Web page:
Here’s what’s going on in the world for the week of May 16, 2022.
Coronavirus infections have risen by 14% in the Americas and 12% in Africa, have been steady in the Western Pacific and have fallen in the rest of the world.
International donors have fallen short of promised financial aid for Syria for a second year.
Satellites revealed 4,000 square kilometers of tidal wetlands have been lost over the last two decades. About 27% of losses and gains were from human activities such as draining swamplands and attempts to restore mangroves, and 70% of the loss are in Indonesia, Myanmar and China.
White hat hackers attempted several dozen hacking attempts against Brazilian voting machines and failed. This was in response to President Jair Bolsonaro’s claims of potential risks to the vote based on hacking.
Thousands in the United States rally to defend the right to abortion access and reproductive autonomy. Draft opinion leaked from the Supreme Court indicate that the conservative majority will overturn Roe v. Wade, the law that established a legal right to abortion in the United States. If overturned, abortion access would be left to individual states, though Republicans have indicated they might make a case for a federal ban outlawing abortion nationally.
Honduras has abolished the ZEDE law, which allowed private companies to create effectively autonomous enclaves in country with investors effectively governing those enclaves rather than the local government. The current enclaves can stay as long as they reapply and follow national laws and regulations from the government.
Mali is pulling out of the G5 Sahel force, which was assembled to counter local Jihadists, claiming the force has not been effective in countering the militants.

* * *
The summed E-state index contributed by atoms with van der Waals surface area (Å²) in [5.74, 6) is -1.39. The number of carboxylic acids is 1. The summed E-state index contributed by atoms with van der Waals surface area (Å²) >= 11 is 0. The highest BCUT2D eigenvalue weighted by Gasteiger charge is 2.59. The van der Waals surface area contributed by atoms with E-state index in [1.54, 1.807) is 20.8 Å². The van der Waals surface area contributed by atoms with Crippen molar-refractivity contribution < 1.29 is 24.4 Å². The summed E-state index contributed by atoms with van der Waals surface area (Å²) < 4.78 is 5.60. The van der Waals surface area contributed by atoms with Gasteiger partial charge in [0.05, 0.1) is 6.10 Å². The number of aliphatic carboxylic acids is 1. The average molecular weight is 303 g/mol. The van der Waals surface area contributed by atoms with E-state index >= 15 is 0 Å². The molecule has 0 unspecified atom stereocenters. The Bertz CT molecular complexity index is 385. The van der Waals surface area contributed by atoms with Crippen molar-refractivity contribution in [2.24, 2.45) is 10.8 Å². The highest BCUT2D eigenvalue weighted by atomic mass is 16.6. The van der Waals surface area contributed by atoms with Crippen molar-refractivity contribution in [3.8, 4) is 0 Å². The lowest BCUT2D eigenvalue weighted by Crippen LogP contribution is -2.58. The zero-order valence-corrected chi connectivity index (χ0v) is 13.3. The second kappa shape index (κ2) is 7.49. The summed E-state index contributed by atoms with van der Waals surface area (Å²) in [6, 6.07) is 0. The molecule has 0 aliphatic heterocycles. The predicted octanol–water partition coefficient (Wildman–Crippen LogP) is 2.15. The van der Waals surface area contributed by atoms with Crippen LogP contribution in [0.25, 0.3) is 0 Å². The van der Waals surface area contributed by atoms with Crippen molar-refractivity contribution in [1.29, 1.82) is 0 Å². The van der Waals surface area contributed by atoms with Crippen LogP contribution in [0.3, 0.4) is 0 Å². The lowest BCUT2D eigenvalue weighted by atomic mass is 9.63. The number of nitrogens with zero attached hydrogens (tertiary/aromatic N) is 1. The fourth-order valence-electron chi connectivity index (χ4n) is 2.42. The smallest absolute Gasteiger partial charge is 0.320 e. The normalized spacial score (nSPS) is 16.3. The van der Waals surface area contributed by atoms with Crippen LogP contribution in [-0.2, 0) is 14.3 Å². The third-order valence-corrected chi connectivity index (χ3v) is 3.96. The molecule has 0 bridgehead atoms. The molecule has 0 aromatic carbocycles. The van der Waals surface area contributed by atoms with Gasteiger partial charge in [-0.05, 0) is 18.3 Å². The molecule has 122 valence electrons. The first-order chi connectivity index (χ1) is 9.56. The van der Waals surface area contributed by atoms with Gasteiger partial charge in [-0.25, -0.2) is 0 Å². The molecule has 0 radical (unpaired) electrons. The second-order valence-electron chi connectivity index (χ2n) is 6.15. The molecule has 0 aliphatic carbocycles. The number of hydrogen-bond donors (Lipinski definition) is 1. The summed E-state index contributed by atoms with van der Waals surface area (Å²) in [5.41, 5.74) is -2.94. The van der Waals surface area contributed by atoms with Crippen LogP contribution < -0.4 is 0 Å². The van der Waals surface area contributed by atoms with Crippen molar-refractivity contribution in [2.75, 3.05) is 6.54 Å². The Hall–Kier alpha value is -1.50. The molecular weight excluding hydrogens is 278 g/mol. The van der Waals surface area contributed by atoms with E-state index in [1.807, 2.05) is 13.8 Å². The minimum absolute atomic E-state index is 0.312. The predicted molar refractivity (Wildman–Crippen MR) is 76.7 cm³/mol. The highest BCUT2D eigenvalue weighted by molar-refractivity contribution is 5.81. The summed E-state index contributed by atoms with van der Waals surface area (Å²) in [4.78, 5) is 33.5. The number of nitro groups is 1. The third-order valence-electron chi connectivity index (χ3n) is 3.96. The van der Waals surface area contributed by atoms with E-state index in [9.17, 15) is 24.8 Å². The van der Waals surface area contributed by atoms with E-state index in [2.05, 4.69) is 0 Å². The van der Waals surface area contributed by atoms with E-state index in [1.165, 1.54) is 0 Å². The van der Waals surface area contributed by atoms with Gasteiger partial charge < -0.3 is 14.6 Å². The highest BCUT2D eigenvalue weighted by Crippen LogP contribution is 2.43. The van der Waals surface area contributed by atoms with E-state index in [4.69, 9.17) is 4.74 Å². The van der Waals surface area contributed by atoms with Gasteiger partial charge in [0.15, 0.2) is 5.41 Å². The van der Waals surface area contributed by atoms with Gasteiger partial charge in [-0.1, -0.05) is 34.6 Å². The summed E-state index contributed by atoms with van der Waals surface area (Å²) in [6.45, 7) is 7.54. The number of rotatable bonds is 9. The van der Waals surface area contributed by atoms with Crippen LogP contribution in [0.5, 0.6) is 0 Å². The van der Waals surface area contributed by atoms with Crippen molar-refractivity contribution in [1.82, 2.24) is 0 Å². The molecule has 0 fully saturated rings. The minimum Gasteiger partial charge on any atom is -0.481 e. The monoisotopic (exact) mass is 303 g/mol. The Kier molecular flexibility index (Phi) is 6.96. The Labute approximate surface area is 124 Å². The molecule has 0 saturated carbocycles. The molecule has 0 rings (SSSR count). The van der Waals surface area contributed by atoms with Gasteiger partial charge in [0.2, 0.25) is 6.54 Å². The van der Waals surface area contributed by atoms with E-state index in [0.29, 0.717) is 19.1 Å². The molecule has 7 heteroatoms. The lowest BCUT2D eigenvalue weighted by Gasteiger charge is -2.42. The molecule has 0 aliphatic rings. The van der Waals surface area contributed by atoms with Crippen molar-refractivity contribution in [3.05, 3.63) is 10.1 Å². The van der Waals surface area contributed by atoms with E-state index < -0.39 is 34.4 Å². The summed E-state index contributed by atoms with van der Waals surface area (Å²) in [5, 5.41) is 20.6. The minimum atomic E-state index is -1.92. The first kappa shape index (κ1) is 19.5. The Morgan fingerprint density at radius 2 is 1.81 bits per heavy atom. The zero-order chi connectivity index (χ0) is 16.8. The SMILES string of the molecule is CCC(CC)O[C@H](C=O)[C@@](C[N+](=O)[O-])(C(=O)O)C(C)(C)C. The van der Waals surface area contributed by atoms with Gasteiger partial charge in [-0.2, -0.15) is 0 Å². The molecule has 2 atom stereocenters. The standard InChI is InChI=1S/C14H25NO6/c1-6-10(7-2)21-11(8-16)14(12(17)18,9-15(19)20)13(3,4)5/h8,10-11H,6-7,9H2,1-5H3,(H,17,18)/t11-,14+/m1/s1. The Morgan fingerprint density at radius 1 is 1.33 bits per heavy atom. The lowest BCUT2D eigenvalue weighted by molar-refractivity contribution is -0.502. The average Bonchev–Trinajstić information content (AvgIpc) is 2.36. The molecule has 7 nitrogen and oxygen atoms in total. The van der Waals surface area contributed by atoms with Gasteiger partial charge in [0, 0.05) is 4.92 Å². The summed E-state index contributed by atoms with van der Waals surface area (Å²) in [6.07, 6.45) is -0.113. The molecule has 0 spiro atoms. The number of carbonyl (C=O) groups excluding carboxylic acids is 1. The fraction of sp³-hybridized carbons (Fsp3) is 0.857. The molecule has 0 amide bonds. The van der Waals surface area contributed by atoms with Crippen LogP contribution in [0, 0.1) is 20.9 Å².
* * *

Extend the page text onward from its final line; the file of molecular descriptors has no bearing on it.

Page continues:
Protestors took to the streets demanding a return to democracy in Tunisia last week, in opposition to President Kais Saied’s rule.
Somalia has a new president after Hassan Sheikh Mohamud won the elections last week.
A larger view of the Russian invasion of Ukraine on Day 82.
British Prime Minister Boris Johnson is headed to Northern Ireland to try and solve the political gridlock based on the Brexit deal with the EU.
Turkey lays out their conditions for Sweden and Finland to join the NATO.
Protests over price hikes and loss of government subsidies have turned political in Iran, where almost half of the population is under the poverty line.
The United Arab Emirates appointed Sheikh Mohammed bin Zayed Al Nahyan as the new president of the nation.
15 European nations criticize Israeli plans to build more than 4,000 housing units in the Occupied West Bank, settlements considered illegal under international law.
United Nations calls for an investigation into the death of journalist Shireen Abu Akleh, who had been shot during her coverage of a raid on the Jenin refugee camp in the West Bank. Akleh was wearing a journalist helmet and vest at the time.
Sri Lanka’s government has four new ministers. This comes two days after President Gotabaya Rajapaksa appointed Prime Minister Ranil Wickremesinghe to help stabilize the country following protests and economic instability.
Yohannes Abraham has been named as ambassador to the Association of Southeast Asian Nations by U.S. President Joe Biden. This follows the U.S.-ASEAN summit in Washington DC.
The election of Ferdinand Marcos Jr. will likely be accompanied by his supporters taking both houses of Congress in the Philippines.
North Korea is facing a pandemic of COVID-19 infections in country, much to the anger of the government.
During the U.S.-ASEAN Summit in Washington, DC, the National Unity Government (NUG) Foreign Minister Zin Mar Aung met with Malaysian Foreign Minister Saifuddin Abdullah. The military junta running Myanmar since the coup against the NUG has been effectively shunned from official events and meetings at ASEAN after the junta refused to work towards a peace plan.